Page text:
Tuesday, April 17, 2007

Remembering the past and looking to the future

In mid-March, Georgetown University students held a candlelight vigil in memory of American soldiers and Iraqi civilians who have died since the beginning of the Iraq war. EPIC's Director Erik Gustafson delivered a message of unity to the crowd that was brought together by the Arab Studies Graduate Program and the College Democrats. He said, "Many people forget the human cost of war. A life lost, whether it be an Iraqi civilian or American soldier, is a life cut too short."

Vigil Organizer and EPIC member, Marwa Alkhairo, echoed Erik's sentiments in Georgetown's The Hoya, "Pain of loss, pain of death…pain of losing a loved one is blind to religion, blind to race, blind to ethnicity. Tears of an Iraqi mother are the same as tears of an American mother."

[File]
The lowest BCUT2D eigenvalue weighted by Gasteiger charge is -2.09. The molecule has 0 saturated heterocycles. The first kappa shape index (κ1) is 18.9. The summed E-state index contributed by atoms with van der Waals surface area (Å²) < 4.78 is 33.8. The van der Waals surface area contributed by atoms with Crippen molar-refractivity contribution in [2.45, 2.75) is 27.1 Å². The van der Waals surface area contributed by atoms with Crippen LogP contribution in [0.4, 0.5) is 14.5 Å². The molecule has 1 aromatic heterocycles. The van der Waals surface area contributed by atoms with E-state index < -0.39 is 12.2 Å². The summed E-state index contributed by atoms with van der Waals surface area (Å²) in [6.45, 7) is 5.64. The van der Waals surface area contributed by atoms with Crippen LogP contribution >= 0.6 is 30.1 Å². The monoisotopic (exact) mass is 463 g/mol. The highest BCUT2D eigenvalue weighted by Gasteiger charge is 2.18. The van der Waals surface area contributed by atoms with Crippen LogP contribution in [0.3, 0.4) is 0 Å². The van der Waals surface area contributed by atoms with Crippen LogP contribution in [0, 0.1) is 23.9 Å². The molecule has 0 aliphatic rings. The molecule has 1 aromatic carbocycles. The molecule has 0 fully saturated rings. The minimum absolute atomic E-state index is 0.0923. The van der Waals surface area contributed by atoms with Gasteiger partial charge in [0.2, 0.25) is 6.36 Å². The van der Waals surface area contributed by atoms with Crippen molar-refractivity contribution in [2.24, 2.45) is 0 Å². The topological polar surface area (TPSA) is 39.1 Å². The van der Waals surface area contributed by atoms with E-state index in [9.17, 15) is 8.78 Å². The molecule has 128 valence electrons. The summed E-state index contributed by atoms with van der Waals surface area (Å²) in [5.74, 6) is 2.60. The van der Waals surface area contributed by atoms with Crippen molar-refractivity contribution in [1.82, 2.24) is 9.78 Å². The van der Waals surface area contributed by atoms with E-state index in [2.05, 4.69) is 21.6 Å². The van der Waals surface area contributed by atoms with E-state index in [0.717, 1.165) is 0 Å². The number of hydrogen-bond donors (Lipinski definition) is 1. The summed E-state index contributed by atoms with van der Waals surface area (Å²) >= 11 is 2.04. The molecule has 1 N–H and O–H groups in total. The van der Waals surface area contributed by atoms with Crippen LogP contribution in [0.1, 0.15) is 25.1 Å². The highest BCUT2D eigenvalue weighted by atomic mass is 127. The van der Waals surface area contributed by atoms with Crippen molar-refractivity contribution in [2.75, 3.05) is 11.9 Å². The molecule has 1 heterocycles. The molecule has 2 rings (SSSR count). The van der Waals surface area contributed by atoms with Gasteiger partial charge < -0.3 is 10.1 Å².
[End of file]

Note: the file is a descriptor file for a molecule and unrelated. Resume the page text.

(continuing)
This vigil marked the beginning of Iraq Remembrance Week at the University. The goal of the week-long events was to educate students on the effects of war, putting a human face on suffering. Events included film screenings and panel discussions with active government officials and scholars.

EPIC friend and Ground Truth Project Interviewee, Laura Poitras, screened her Oscar-nominated film, My Country, My Country. While the film played, Laura and I grabbed coffee and discussed her up-coming project on Guantanamo Bay's detention camp. She told me about her experience interviewing several detainees and learning the heartbreaking stories that brought them to the camp. Laura hopes to complete this film in 2008.

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